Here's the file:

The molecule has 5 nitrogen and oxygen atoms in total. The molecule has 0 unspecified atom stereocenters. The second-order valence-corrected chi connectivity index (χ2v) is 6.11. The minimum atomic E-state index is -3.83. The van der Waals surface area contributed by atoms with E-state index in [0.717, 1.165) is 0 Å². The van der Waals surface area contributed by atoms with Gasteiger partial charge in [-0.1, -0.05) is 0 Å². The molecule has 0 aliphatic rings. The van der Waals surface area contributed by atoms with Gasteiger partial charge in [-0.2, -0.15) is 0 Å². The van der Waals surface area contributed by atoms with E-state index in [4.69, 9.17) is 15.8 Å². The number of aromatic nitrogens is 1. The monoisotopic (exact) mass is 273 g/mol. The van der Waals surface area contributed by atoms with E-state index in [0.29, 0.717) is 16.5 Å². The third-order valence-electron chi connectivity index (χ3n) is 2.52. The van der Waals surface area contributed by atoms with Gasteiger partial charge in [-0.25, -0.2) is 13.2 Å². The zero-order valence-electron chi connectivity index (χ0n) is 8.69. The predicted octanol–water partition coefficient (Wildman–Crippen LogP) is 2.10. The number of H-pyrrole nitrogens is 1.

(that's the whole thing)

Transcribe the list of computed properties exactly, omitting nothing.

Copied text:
The molecule has 5 nitrogen and oxygen atoms in total. The molecule has 0 unspecified atom stereocenters. The second-order valence-corrected chi connectivity index (χ2v) is 6.11. The minimum atomic E-state index is -3.83. The van der Waals surface area contributed by atoms with E-state index in [0.717, 1.165) is 0 Å². The van der Waals surface area contributed by atoms with Gasteiger partial charge in [-0.1, -0.05) is 0 Å². The molecule has 0 aliphatic rings. The van der Waals surface area contributed by atoms with Gasteiger partial charge in [-0.2, -0.15) is 0 Å². The van der Waals surface area contributed by atoms with E-state index in [4.69, 9.17) is 15.8 Å². The number of aromatic nitrogens is 1. The monoisotopic (exact) mass is 273 g/mol. The van der Waals surface area contributed by atoms with E-state index in [0.29, 0.717) is 16.5 Å². The third-order valence-electron chi connectivity index (χ3n) is 2.52. The van der Waals surface area contributed by atoms with Gasteiger partial charge in [-0.25, -0.2) is 13.2 Å². The zero-order valence-electron chi connectivity index (χ0n) is 8.69. The predicted octanol–water partition coefficient (Wildman–Crippen LogP) is 2.10. The number of H-pyrrole nitrogens is 1.